In 1990, under section 203(b) (5) of the Immigration and Nationality Act (INA), 8 U.S.C. Â§ 1153(b) (5), Congress created the fifth employment-based preference (EB-5) immigrant visa category for qualified foreign investors seeking to invest in a business that benefits the U.S. economy by creating or preserving at least 10 full-time jobs.
The initial amount required for foreigners to invest is $1 million, although that number is reduced to $500,000 if the investment is made in an area designated as rural or facing high unemployment. Approximately 10,000 green cards are available through the EB-5 program each year.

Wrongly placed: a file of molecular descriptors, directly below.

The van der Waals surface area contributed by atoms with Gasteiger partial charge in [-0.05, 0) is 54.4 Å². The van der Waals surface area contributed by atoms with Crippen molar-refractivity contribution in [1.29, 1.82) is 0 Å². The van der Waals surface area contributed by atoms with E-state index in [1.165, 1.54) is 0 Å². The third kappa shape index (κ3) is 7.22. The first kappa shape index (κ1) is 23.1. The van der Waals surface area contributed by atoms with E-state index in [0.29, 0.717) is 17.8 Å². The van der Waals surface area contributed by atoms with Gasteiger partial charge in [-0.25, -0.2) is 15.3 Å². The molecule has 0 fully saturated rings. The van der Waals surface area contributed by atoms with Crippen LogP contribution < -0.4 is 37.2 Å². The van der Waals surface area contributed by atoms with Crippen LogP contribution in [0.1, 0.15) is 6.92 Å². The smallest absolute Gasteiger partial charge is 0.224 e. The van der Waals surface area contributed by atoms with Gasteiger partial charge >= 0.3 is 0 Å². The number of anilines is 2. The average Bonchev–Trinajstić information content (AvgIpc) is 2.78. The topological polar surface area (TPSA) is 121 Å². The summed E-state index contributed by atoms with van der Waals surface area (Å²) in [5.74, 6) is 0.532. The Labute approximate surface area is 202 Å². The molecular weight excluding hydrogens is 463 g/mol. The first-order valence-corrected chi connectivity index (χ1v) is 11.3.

In 1992, U.S. Congress created the Regional Center Pilot Program in order to promote immigration and investment through EB-5 and further encourage foreign investment in the United States. The Regional Center Pilot Program allows for a portion of allowable annual EB-5 Visas to be set aside for foreigners who apply through a USCIS (United States Citizenship and Immigration Services) approved Regional Center.
A Regional Center is a private enterprise, corporation or regional governmental agency with a targeted investment program within a defined geographic region. The Regional Center program in many ways mirrors long active and successful investment-employment based programs in the United Kingdom, Canada, Australia, and other foreign nations.